FIG. 7 illustrates steps of a control method embodying the invention which terminates incoming telephony communications to a subscriber mobile telephony device 112 via the most appropriate path. This method would be executed by the mobile roaming connection unit 300 of an IP telephony system 124 after call forwarding instructions have been implemented. For purposes of the following explanation, the subscriber mobile telephony device 112 is located in country 2 (see FIG. 1), and the subscriber mobile telephony device is capable of receiving incoming telephony communications from mobile telephony service provider B 140.

The method begins in step S702 when an incoming telephony communication is received on a forwarding access number that has been assigned for the subscriber mobile telephony device 112. In step S704, the call termination unit 308 of the mobile roaming connection unit 300 checks to determine if the subscriber mobile telephony device 112 is registered and reachable via a data network connection. If the subscriber mobile telephony device 112 is registered, in step S706 the call termination unit 308 checks to determine the quality of the data connection. If the data connection is capable of supporting a VOIP call to the subscriber mobile telephony device 112, then in step S708 a VOIP call is established between the IP telephony system 124 and the subscriber mobile telephony device 112 over the data network. The received telephony communication is then terminated to the subscriber mobile telephony device 112 through the VOIP call.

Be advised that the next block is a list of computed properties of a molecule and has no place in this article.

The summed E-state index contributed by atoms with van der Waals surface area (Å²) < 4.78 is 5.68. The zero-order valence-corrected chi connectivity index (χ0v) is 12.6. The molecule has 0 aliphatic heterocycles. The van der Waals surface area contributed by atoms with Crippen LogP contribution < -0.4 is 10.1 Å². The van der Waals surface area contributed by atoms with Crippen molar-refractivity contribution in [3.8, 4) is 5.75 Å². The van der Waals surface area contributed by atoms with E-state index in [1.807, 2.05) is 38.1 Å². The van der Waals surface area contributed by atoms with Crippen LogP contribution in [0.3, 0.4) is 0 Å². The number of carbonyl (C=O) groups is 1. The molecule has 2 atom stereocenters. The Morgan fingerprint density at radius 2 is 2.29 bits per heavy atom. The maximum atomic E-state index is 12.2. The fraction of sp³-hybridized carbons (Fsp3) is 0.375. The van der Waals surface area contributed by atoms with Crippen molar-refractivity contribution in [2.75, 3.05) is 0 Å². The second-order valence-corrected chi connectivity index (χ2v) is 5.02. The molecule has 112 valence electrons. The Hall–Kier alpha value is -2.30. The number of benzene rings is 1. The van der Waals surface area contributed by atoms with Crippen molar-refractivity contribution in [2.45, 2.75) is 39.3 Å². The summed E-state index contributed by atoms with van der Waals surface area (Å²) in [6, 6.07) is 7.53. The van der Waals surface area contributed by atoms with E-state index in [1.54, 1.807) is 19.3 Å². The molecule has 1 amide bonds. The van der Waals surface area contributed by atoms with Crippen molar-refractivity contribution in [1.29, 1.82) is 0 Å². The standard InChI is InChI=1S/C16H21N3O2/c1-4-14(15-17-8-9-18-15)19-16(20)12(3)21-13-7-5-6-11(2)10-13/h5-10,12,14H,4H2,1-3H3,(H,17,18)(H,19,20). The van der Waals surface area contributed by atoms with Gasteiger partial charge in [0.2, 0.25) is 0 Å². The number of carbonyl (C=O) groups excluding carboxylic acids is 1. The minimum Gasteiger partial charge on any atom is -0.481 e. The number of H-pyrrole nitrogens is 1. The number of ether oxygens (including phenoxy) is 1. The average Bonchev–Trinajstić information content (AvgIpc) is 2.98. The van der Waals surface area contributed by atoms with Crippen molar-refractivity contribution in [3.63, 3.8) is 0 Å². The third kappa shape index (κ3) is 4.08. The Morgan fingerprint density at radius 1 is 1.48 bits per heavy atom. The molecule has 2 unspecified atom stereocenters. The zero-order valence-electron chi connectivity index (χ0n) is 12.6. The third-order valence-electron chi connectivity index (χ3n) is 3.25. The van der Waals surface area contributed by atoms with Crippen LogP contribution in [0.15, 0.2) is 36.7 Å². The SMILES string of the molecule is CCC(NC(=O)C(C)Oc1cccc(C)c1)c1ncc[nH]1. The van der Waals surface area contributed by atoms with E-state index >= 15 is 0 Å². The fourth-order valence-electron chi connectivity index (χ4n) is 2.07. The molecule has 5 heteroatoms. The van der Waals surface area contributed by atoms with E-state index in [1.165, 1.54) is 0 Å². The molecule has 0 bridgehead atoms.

If the quality of the data network connection to the subscriber mobile telephony device 112 is not sufficient, then in step S710 a check is made to determine if the user has authorized calls to be terminated to the subscriber mobile telephony device 112 through non-native mobile telephony service provider B 140. This will likely result in roaming charges. However, the user may choose to accept the roaming charges if there is no other way of receiving an incoming telephony communication. In this scenario, the mobile roaming connection unit 300 first checks to see if it is possible to terminate the call through alternate means. But if no other means are available, the call is ultimately terminated through the non-native mobile telephony service provider B 140, after call forwarding has been canceled.

The result of the decision reached in step S710 could be conditioned on various things. For instance, the user may have instructed that all calls be terminated through non-native mobile telephony service provider B 140 if no other method of terminating the call exists. In other instances, the user might specify that calls should only be terminated through a non-native telephony service provider if the call will cost less than a threshold amount to complete. In still other instances, the user might specify that only calls originating from a particular set of telephone numbers should be completed through a non-native mobile telephony service provider. This would allow the user to specify that certain important people be put through, but that other calls are not.

If the decision in step S710 is that the call should not be terminated through a non-native mobile telephony service provider, then in step S718 the call is terminated in some other fashion. As discussed above, this could include sending the call to voicemail, playing a recording to the caller that the called party is unavailable, forwarding the call to an alternate telephone number, or terminating the call in some other fashion.